Christianity 201

September 27, 2011

For Praying Out Loud

Filed under: Uncategorized — paulthinkingoutloud @ 5:01 pm
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Elsie Montgomery is a Canadian, blogging daily since 2006 at Practical Faith. She also teaches people how to write Bible study materials and devotionals. Six months ago, she became an instant ‘add’ to our blogroll at right! This piece appeared last week under the title, Faith and Praying Out Loud.

As a writer, I’ve learned that reading my work aloud helps me spot errors more readily. It is the same with prayer. For that reason, I pray aloud, sometimes intensely loud. In doing this, God has helped me see what I believe and what I only think that I believe.

This morning’s devotional reading is about a man whose son was afflicted with a demon that not only robbed him of the ability to speak, but also drove the boy to suicide attempts. This man brought his son to the disciples and they were unable to help him. Then Jesus appeared on the scene and began asking questions.

And Jesus asked his father, “How long has this been happening to him?” And he said, “From childhood. And it has often cast him into fire and into water, to destroy him. But if you can do anything, have compassion on us and help us.” And Jesus said to him, “‘If you can’! All things are possible for one who believes.” (Mark 9:21–23)

I love what Spurgeon did with this. He said, “Now there was an ‘if’ in the question, but the poor trembling father had put the ‘if’ in the wrong place. Jesus Christ, therefore, without commanding him to retract the ‘if,’ kindly puts it in its legitimate position.”

I immediately think of all the times I’ve put an ‘if’ in my prayers. Sometimes it is, “If You hear me . . .” or “If You care. . . .” But most often if is like this father, “If You can. . . .” Usually I don’t say those words, but I am thinking them in my heart. That is why praying out loud is important for me.

Even my rational mind apart from pure faith, reasons that God is unlimited. He can do anything or He could not be called God. That makes saying “If You can. . . .” out loud a total nonsense. If I heard myself say that, I would shake my head and maybe give myself a smack. What am I saying? Duh.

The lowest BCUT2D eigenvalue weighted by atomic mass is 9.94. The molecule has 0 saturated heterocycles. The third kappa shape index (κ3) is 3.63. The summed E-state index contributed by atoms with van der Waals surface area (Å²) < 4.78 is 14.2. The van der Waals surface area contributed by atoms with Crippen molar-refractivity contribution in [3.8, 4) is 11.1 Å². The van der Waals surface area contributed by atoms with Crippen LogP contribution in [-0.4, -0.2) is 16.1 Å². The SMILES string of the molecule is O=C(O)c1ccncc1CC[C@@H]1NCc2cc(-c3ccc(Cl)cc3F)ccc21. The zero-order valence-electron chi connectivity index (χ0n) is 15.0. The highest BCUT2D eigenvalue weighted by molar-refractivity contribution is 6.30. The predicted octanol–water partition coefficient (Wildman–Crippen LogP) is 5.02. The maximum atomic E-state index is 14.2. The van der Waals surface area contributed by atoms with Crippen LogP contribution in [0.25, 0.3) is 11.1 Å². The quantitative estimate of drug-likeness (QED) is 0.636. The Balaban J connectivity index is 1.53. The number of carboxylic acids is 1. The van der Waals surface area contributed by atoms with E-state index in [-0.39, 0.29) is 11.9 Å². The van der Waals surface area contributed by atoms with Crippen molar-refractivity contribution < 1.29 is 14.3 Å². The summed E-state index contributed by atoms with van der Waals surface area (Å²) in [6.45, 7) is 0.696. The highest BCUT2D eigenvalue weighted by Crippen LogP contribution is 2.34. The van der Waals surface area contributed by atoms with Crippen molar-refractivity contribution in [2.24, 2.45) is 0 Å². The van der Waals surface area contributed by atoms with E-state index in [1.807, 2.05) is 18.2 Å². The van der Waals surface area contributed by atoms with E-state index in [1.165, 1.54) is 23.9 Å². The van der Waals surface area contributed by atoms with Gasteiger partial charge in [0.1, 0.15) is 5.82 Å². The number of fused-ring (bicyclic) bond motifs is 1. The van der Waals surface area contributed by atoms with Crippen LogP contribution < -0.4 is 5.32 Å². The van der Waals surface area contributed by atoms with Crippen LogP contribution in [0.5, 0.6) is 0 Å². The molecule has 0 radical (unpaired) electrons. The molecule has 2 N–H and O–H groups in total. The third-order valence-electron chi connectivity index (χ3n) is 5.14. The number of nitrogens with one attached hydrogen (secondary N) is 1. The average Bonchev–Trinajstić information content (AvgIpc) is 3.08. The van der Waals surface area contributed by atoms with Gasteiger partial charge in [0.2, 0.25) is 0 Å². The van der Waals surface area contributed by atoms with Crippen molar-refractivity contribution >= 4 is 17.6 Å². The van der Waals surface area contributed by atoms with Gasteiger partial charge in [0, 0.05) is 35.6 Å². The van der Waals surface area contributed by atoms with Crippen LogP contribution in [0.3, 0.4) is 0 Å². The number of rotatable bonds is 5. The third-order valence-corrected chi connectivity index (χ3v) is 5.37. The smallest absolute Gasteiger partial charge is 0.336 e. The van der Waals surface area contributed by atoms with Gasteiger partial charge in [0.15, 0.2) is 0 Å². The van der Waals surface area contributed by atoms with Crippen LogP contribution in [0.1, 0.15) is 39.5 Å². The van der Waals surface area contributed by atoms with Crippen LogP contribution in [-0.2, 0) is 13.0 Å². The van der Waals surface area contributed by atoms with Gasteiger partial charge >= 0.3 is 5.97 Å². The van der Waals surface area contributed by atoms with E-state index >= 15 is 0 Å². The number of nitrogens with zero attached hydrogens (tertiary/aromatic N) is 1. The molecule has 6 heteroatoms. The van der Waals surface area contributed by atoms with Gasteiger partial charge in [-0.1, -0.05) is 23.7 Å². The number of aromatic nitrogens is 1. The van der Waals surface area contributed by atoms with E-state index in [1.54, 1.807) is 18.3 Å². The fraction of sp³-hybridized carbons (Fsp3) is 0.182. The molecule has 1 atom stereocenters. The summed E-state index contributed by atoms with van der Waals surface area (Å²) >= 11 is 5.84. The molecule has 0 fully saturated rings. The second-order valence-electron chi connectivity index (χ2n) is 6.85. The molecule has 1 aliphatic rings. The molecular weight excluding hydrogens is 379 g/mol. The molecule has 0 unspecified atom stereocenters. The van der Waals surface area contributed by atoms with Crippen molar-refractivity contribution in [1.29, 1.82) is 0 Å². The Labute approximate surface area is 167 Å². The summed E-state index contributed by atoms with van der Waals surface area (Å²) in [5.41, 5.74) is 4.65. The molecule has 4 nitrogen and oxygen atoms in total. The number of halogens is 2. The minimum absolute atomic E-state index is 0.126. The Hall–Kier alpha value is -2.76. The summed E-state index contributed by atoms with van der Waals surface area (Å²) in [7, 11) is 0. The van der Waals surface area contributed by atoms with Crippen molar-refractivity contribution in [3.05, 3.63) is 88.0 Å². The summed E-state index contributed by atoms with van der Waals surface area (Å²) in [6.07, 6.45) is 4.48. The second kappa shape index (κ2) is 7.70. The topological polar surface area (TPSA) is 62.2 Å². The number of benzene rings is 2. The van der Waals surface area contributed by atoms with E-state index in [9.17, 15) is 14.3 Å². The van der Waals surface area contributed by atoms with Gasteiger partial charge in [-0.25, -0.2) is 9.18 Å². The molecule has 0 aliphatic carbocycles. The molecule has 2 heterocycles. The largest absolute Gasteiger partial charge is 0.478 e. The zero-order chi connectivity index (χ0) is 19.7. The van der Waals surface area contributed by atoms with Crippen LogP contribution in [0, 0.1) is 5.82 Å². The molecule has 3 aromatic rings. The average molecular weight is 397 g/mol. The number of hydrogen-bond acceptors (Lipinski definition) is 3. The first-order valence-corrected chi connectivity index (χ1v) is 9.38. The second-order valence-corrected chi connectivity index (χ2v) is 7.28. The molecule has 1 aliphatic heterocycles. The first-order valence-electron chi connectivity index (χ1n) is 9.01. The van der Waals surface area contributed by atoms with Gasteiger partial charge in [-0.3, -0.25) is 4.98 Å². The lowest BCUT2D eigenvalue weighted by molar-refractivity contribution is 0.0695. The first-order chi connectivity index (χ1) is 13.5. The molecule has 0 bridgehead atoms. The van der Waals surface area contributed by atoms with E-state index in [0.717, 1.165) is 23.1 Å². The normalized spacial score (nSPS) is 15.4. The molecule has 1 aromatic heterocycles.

However, this man also said something that, for me, seems to come out more easily when I say it aloud.

Immediately the father of the child cried out and said, “I believe; help my unbelief!” (Mark 9:24)

For me, mulling the issue in my mind and in silent prayers, makes it easier to skirt the real issues or to rationalize and deny what is going on in my heart. Out loud, it becomes clearer to me: God knows what I am thinking — I might as well say it. There is no pretending when the words come out. I cannot easily lie to myself when I hear myself talk.

This helps identify doubt, but praying out loud has an upside to it as well. For instance, when I say things like, “You are God, You can do anything,” I am reinforcing my own faith. This is a strong biblical principle. We need to speak what we believe.

If you confess with your mouth that Jesus is Lord and believe in your heart that God raised him from the dead, you will be saved. For with the heart one believes and is justified, and with the mouth one confesses and is saved. (Romans 10:9–10)

Verbal confession is vital in salvation. It cements faith, makes it concrete (pun intended) and gives it voice. Obviously, those who say they believe with their mouth, but do not believe in their heart are not saved. On the other hand, if someone thinks they believe, but refuses to say so, they could be holding back so they can change their mind. God wants us to say it, to tell others.

Speaking what I believe works in a similar way in prayer. It affirms and gives strength to what I know is true in my heart. It also battles the Liar, Satan, who whispers words of doubt and deception into my mind. Out-loud words drive away those temptations to unbelief. Singing spiritual songs has the same effect as we give expression to the truth.

Back to prayer. I love to go for long walks and pray, but praying out loud is a bit of a problem. I imagine a well-meaning observer calling for the little men wearing white coats to take me off to the psych ward. So I whisper and move my lips, which is almost as good, but not the same as talking with volume.


Lord, the lessons of speaking my heart are important. Speaking out loud may not be for everyone, but the larger lesson here is for everyone, and for me today. I need to watch that I put any “ifs” in the right place. Prayer should firmly stand on the confidence that You keep Your promises and that You hear my prayers, aloud or silent. The “if’s” do not belong to who You are or what You can do. They always belong with my failings, fears and doubts. Forgive me for trying to project my own shortcomings on You, as if You are the doubtful side of this equation. How foolish of me. You are Almighty God, God who is unlimited in power, love, grace and mercy. Truly, all things are possible to those who believe. In my weakness and lack of faith, keep on giving me words that turn my focus away from supposing wrong things about You and that put the onus of my unbelief where it belongs.

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